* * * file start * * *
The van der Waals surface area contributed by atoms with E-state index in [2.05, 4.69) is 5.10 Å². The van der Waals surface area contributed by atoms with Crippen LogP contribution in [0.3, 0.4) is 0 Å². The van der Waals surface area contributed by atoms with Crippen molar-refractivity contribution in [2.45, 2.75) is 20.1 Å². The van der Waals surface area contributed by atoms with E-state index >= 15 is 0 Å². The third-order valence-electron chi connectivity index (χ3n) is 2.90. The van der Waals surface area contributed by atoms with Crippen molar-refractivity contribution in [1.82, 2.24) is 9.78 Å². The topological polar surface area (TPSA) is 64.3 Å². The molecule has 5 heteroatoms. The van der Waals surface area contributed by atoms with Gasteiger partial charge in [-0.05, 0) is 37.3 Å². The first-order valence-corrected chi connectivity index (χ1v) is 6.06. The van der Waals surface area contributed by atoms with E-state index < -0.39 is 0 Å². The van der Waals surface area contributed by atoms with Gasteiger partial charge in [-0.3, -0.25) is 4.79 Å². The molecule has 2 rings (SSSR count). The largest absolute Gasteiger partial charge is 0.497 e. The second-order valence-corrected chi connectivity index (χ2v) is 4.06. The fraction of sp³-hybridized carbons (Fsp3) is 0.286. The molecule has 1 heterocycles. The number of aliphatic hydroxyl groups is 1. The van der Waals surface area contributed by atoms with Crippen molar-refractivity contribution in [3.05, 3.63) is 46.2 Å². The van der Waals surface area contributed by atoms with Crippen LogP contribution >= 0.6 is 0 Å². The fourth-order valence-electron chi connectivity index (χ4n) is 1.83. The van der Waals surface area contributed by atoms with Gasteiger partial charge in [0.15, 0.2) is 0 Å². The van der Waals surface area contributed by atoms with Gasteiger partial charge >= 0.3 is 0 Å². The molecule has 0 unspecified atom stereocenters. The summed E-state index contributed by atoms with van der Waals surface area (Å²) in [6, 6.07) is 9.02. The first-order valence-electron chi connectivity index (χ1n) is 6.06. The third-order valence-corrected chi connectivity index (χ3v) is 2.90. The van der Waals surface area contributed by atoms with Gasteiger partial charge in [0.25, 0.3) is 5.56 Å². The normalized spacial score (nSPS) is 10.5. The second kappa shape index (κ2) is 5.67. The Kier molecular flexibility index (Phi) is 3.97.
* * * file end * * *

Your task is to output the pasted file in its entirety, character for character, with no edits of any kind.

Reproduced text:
The van der Waals surface area contributed by atoms with E-state index in [2.05, 4.69) is 5.10 Å². The van der Waals surface area contributed by atoms with Crippen LogP contribution in [0.3, 0.4) is 0 Å². The van der Waals surface area contributed by atoms with Crippen molar-refractivity contribution in [2.45, 2.75) is 20.1 Å². The van der Waals surface area contributed by atoms with E-state index >= 15 is 0 Å². The third-order valence-electron chi connectivity index (χ3n) is 2.90. The van der Waals surface area contributed by atoms with Crippen molar-refractivity contribution in [1.82, 2.24) is 9.78 Å². The topological polar surface area (TPSA) is 64.3 Å². The molecule has 5 heteroatoms. The van der Waals surface area contributed by atoms with Gasteiger partial charge in [-0.05, 0) is 37.3 Å². The first-order valence-corrected chi connectivity index (χ1v) is 6.06. The van der Waals surface area contributed by atoms with E-state index < -0.39 is 0 Å². The van der Waals surface area contributed by atoms with Gasteiger partial charge in [-0.3, -0.25) is 4.79 Å². The molecule has 2 rings (SSSR count). The largest absolute Gasteiger partial charge is 0.497 e. The second-order valence-corrected chi connectivity index (χ2v) is 4.06. The fraction of sp³-hybridized carbons (Fsp3) is 0.286. The molecule has 1 heterocycles. The number of aliphatic hydroxyl groups is 1. The van der Waals surface area contributed by atoms with Crippen molar-refractivity contribution in [3.05, 3.63) is 46.2 Å². The van der Waals surface area contributed by atoms with Crippen LogP contribution >= 0.6 is 0 Å². The fourth-order valence-electron chi connectivity index (χ4n) is 1.83. The van der Waals surface area contributed by atoms with Gasteiger partial charge in [0.15, 0.2) is 0 Å². The van der Waals surface area contributed by atoms with Gasteiger partial charge >= 0.3 is 0 Å². The molecule has 0 unspecified atom stereocenters. The summed E-state index contributed by atoms with van der Waals surface area (Å²) in [6, 6.07) is 9.02. The first-order valence-electron chi connectivity index (χ1n) is 6.06. The third-order valence-corrected chi connectivity index (χ3v) is 2.90. The van der Waals surface area contributed by atoms with Gasteiger partial charge in [0.25, 0.3) is 5.56 Å². The normalized spacial score (nSPS) is 10.5. The second kappa shape index (κ2) is 5.67. The Kier molecular flexibility index (Phi) is 3.97.